Community Wide Planning Resources For Historic District Commissions

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(This material is excerpted from Preserving Community Character: A Preservation Planning Handbook for New Hampshire, available in our bookstore) 

When it comes to recognizing or protecting historic character in a specific area of the community, municipalities have three options, each of which is distinctively different: (1) National Register historic districts, (2) locally designated historic districts, and (3) neighborhood heritage districts. The districts can be separate designations or can overlap with each other. The town's historical resources survey will identify areas within the community where a particular type of district might be appropriate.


1. National Register Historic District

A National Register district is initiated at the local level for ultimate approval by both the state and federal government. Such districts are strictly honorary, and impose no review or restrictions on the use or alterations to properties in the district--unless state or federal funds, permits or licenses are involved. Then a consulting review process must be followed, called Section 106, that aims to eliminate, minimize, or mitigate adverse effects to historic resources brought about by the federally funded, licensed, or permitted action.

Detailed information on National Register historic districts or the Section 106 process may be obtained by consulting the NH Division of Historical Resources. 


2. Locally Designated Historic District

A locally designated historic district is a zoning district (usually an overlay), created at the municipal level and administered by a local citizen commission. Historic District Commissions review proposals for exterior alterations, new construction and demolition on properties within the district, using regulations and guidelines developed by the community. Property-owner's plans must meet with the approval of the Historic District Commission before construction can begin. 


3. Neighborhood Heritage District

A neighborhood heritage district (also known as a neighborhood conservation district) is similar to a locally designated historic district in that both are zoning districts, but the heritage district operates under more flexible, less stringent standards. A heritage district is a group of buildings and their settings that are architecturally and/or historically distinctive and worthy of protection based on their contribution to the architectural, cultural, political, economic or social history of the community. Sometimes a heritage district lacks sufficient significance or integrity to be designated as a traditional historic district. In other cases, the neighborhood or political climate favors looser standards.

Within a neighborhood heritage district, some degree of change is subject to mandatory review and approval. In most instances, the change is defined as major alterations, additions, new construction, demolition or relocation. Some communities have binding review over major changes and advisory review over minor changes, such as window replacement, applying synthetic siding, removing architectural trim and demolition of a part of a building, such as a porch. Overall, heritage districts seek to limit the detrimental effect of alterations, additions, demolitions and new construction on the character of the community through a combination of binding and non-binding regulatory review.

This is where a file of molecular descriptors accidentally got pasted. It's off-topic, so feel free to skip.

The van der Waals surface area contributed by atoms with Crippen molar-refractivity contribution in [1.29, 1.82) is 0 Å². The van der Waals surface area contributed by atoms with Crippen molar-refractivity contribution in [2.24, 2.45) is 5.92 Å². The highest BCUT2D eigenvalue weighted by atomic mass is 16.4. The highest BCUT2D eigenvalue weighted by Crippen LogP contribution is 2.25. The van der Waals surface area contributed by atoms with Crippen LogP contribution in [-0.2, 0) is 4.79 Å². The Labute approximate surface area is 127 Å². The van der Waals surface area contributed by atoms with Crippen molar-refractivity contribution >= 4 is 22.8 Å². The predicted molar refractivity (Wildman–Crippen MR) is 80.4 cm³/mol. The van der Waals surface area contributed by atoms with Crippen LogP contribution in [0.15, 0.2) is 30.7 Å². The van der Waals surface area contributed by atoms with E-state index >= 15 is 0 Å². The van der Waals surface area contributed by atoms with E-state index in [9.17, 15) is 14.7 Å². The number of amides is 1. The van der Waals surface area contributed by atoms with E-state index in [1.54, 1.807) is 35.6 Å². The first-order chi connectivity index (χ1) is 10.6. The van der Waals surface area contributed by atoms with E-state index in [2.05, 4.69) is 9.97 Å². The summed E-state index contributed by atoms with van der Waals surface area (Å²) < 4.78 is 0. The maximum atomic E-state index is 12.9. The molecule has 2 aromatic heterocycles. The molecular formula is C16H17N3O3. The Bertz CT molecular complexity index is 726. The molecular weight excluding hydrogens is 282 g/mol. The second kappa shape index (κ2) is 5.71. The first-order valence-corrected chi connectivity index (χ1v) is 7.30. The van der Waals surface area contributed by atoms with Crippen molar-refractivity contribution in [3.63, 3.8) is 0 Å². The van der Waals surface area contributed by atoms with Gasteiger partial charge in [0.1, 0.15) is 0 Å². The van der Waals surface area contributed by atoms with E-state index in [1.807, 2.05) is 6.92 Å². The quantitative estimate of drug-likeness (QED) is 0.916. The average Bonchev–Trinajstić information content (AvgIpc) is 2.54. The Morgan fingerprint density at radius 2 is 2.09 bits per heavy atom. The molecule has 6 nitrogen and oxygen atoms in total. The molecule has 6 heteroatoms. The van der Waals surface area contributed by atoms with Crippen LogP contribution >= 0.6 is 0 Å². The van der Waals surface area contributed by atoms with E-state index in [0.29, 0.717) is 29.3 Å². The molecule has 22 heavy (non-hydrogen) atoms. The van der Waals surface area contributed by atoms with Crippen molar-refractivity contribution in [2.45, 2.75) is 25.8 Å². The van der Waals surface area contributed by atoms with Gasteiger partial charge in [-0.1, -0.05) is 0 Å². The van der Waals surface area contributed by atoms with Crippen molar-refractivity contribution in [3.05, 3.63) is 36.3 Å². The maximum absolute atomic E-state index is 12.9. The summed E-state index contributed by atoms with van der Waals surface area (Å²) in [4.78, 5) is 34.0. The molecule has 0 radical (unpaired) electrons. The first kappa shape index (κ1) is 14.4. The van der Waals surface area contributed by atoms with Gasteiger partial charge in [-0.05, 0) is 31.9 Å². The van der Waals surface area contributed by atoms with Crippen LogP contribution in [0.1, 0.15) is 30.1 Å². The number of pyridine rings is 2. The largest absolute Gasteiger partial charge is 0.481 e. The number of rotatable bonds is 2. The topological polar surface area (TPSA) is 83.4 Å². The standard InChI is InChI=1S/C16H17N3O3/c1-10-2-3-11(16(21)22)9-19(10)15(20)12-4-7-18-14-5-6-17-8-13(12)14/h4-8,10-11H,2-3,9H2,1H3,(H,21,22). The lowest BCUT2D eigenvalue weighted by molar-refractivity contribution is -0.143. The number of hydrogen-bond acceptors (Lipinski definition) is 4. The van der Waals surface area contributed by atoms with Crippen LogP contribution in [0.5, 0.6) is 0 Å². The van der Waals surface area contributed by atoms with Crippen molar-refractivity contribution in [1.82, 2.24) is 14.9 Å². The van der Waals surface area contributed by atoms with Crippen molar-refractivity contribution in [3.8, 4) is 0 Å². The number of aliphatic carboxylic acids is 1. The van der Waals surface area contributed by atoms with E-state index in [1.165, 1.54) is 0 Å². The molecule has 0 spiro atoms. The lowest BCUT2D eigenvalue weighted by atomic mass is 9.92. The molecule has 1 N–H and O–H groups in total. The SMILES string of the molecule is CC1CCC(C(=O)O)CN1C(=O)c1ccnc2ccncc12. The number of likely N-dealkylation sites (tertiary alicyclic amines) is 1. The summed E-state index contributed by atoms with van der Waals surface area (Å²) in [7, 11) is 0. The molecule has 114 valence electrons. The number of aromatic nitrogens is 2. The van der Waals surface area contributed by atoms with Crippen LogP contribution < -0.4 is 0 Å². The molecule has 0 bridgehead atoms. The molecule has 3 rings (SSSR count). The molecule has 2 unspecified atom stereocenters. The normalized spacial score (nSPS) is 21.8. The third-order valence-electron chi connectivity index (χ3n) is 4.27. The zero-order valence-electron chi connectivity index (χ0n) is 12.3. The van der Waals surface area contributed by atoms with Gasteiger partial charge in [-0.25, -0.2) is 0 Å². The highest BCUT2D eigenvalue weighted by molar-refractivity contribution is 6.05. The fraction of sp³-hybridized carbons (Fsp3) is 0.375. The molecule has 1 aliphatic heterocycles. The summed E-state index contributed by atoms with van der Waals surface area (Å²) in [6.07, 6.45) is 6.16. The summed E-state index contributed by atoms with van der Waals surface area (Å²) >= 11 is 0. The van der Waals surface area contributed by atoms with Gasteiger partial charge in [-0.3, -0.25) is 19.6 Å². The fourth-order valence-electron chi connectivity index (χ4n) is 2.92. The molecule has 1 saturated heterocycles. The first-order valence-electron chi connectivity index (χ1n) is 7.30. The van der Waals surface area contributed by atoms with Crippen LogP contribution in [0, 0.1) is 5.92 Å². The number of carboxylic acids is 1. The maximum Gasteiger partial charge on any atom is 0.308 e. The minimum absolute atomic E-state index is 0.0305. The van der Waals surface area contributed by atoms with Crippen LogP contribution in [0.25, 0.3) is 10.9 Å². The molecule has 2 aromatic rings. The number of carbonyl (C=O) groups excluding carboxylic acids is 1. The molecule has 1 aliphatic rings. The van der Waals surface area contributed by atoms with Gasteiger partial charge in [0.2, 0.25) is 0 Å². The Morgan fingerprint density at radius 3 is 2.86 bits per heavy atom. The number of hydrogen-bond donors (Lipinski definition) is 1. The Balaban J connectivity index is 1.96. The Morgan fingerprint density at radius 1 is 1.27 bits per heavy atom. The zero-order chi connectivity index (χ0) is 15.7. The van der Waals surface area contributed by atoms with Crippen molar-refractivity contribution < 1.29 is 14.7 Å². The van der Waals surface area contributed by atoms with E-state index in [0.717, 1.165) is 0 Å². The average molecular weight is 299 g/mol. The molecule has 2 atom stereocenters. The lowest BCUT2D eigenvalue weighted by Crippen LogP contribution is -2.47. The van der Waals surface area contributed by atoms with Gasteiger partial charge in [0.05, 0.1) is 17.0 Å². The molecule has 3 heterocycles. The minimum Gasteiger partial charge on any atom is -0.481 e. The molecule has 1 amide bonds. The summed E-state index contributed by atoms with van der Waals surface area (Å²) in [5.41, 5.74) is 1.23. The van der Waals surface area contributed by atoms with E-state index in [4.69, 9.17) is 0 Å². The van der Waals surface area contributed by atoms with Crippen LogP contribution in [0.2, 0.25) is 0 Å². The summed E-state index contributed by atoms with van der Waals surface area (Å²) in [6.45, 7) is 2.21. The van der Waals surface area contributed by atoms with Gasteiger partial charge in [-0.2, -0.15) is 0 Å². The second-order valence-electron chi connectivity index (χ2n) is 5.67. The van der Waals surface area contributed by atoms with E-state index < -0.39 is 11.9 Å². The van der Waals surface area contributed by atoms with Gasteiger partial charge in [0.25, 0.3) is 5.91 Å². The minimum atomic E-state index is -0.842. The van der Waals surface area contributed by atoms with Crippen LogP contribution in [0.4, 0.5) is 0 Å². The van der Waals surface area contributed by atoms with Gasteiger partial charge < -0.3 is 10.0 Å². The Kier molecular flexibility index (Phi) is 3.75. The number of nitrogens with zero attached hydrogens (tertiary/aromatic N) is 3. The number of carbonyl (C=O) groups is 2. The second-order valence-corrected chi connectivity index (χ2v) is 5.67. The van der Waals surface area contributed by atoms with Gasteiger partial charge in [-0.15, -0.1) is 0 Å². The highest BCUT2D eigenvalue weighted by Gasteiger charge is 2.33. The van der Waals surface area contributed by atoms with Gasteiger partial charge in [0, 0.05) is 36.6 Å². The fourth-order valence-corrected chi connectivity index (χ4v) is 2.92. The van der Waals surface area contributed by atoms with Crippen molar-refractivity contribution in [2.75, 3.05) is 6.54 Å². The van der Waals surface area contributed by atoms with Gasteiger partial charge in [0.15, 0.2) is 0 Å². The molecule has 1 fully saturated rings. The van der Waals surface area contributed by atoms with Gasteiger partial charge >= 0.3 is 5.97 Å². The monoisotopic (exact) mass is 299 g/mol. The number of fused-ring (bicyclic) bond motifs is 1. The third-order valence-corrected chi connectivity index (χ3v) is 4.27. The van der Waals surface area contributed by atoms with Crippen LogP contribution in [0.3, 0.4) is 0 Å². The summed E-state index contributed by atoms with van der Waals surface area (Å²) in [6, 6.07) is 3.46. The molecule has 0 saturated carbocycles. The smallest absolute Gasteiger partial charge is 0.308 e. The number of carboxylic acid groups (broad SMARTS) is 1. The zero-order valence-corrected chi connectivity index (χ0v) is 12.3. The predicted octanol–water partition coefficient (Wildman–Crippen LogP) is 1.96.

Nationally, towns and cities with heritage districts report that they have helped to reduce teardowns, increased or preserved the supply of affordable housing, revitalized neighborhoods close to downtowns, guided small business expansion into residential areas, and prevented larger commercial encroachment.

There is a high degree of citizen participation in creating a heritage district. The neighborhood initiates the process, with support and assistance from the heritage commission and planning board/staff. Residents develop the standards under which the district is administered by deciding what the special qualities of the neighborhood are and what type of change they wish to avoid. Once the district is established, neighborhood representatives sit on the review board.

• Offers an alternative when a locally designated historic district is not likely to be well-received
• Those most affected are responsible for creating, tailoring and administering it
• It is less stringent than a locally designated historic district

• Less restrictive nature may not provide adequate protection, particularly if the district contains highly significant or architecturally distinctive buildings
• May not prevent major remodeling and loss of important architectural details


For further information on neighborhood heritage districts:

Miller, Julia, Protecting Older Neighborhoods Through Conservation District Programs. National Trust for Historic Preservation, 2004

Neighborhood Heritage Districts: A Handbook for New Hampshire Municipalities